U.S. ENERGY INFORMATION ADMINISTRATION
Economic Growth Seen As Key Determinant for Future Energy Use
With a growing economy, U.S. energy demand is projected to increase 32 percent from 1999 to 2020, reaching 127 quadrillion Btu, assuming no changes in Federal laws and regulations. Faster or slower economic growth and faster or slower penetration of energy-efficient and renewable energy sources impact the forecast for energy demand, according to alternative forecasts released today by the Energy Information Administration (EIA) in its Annual Energy Outlook 2001. Part of this report, the Reference Case forecast, was released on the EIA Internet site and at a press conference on November 28.
Economic growth is a major determinant of both energy demand and carbon dioxide emissions. The Reference Case forecast assumes that the U.S. gross domestic product (GDP) will grow at an average annual rate of 3.0 percent from 1999 through 2020. If the economy grows at a more rapid rate of 3.5 percent annually, the demand for energy in 2020 is projected to be 7 percent higher than the Reference Case level of 127 quadrillion Btu, and projected carbon dioxide emissions increase by 152 million metric tons carbon equivalent, or 7 percent, in 2020, compared to the Reference Case (Figure 1). If the economy grows at a slower rate of 2.5 percent per year, energy demand is projected to be 6 percent lower in 2020 than in the Reference Case, and projected carbon dioxide emissions would be reduced by 125 million metric tons carbon equivalent, or 6 percent, in 2020, compared to the Reference Case.
In the Reference Case, the energy intensity of the U.S. economy, measured as energy used per dollar of GDP, is projected to decline at an average annual rate of 1.6 percent through 2020 as more efficient energy-using technologies become available and penetrate the market. In a high technology case, more rapid improvement in the cost and efficiencies of advanced technologies and in their adoption than assumed in the Reference Case is projected to lower energy demand by 6 percent and carbon dioxide emissions by 166 million metric tons carbon equivalent, or 8 percent, in 2020, relative to the Reference Case (Figure 2). However, technology could also develop at a slower rate than in the Reference Case. Assuming that the efficiencies of energy-using technologies do not change from those available today increases projected energy demand by 5 percent and carbon dioxide emissions by 116 million metric tons carbon equivalent, or 6 percent, in 2020, compared to the Reference Case.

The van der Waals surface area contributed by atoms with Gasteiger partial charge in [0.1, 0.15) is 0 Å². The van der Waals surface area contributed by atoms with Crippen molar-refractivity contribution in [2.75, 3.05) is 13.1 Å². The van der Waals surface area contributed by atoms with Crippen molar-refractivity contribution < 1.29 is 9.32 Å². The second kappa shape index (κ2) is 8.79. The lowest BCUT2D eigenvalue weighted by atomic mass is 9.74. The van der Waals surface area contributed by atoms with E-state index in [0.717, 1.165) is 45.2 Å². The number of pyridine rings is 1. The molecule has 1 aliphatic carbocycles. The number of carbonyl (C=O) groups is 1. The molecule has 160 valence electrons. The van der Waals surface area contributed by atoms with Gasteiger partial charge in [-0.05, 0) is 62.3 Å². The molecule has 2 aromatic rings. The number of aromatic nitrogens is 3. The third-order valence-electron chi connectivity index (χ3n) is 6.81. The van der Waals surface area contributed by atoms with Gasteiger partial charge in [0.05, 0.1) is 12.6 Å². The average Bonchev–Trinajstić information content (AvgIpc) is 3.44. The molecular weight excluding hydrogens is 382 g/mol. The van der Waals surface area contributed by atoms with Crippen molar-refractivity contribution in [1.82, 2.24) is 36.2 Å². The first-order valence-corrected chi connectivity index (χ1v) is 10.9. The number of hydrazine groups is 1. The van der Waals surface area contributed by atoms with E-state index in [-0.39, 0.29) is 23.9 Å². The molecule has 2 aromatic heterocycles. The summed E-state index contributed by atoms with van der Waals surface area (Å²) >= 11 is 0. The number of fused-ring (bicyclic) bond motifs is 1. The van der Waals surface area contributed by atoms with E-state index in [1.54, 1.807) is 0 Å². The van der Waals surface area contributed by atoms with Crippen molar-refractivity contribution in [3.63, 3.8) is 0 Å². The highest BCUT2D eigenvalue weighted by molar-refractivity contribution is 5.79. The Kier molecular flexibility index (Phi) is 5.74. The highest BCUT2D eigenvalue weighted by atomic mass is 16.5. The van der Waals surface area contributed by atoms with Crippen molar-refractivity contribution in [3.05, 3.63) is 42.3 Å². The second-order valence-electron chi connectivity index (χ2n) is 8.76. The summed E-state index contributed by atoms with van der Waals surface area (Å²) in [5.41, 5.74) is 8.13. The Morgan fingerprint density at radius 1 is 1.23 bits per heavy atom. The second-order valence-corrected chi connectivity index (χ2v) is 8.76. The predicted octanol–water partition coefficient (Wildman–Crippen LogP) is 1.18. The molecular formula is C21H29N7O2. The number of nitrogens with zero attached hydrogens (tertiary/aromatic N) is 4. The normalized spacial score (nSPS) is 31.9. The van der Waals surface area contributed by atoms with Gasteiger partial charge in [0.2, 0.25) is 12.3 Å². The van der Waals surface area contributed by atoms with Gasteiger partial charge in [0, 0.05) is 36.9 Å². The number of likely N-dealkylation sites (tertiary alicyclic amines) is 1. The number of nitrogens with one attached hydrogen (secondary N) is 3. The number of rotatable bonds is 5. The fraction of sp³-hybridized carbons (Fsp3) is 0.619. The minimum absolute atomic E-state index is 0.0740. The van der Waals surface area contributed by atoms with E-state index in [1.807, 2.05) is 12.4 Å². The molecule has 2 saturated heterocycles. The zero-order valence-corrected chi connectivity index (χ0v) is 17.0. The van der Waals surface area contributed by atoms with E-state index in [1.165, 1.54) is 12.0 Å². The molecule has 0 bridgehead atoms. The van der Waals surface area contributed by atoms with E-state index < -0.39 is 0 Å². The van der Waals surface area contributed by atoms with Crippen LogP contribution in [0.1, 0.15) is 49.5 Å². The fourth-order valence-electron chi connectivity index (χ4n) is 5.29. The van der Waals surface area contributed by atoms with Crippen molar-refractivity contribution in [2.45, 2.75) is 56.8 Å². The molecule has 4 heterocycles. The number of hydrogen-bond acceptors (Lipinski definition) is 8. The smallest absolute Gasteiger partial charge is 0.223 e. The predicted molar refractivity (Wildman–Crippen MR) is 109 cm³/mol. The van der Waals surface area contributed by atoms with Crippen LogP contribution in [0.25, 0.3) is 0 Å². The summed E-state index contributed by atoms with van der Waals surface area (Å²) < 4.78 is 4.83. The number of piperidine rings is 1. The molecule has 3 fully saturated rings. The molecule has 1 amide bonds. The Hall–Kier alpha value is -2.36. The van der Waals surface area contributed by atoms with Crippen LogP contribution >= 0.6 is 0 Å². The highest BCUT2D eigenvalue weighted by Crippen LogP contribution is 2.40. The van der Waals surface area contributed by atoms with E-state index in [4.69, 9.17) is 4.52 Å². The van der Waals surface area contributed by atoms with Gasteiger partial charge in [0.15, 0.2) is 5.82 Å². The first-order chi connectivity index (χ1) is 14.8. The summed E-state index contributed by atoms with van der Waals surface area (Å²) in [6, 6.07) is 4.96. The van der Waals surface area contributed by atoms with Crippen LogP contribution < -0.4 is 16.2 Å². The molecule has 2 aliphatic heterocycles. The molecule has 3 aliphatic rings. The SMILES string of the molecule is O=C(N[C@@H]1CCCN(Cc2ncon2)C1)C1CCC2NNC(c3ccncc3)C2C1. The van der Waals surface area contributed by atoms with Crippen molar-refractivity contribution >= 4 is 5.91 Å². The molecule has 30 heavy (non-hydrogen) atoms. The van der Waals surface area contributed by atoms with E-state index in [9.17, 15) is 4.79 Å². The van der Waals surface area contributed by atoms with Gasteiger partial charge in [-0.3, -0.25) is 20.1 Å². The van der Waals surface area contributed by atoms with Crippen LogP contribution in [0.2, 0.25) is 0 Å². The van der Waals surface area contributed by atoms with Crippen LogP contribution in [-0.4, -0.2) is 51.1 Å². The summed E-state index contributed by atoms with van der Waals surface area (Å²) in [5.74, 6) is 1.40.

EIA analyzed a number of other cases, including:
The Annual Energy Outlook 2001 also includes the analysis of the macroeconomic projections, world oil and domestic natural gas markets, distributed generation, and the status of electricity restructuring and discusses recent and proposed regulatory changes in energy markets and other current energy issues. The report can be accessed on EIA's Internet site at http://www.eia.gov/oiaf/archive/aeo01/index.html. More detailed, regional projections are also available at http://www.eia.gov/oiaf/archive/aeo01/supplement/index.html, and the assumptions underlying the projections are available at http://www.eia.gov/oiaf/archive/aeo01/assumption/index.html.
EIA Program Contacts: Mary J. Hutzler, 202/586-2222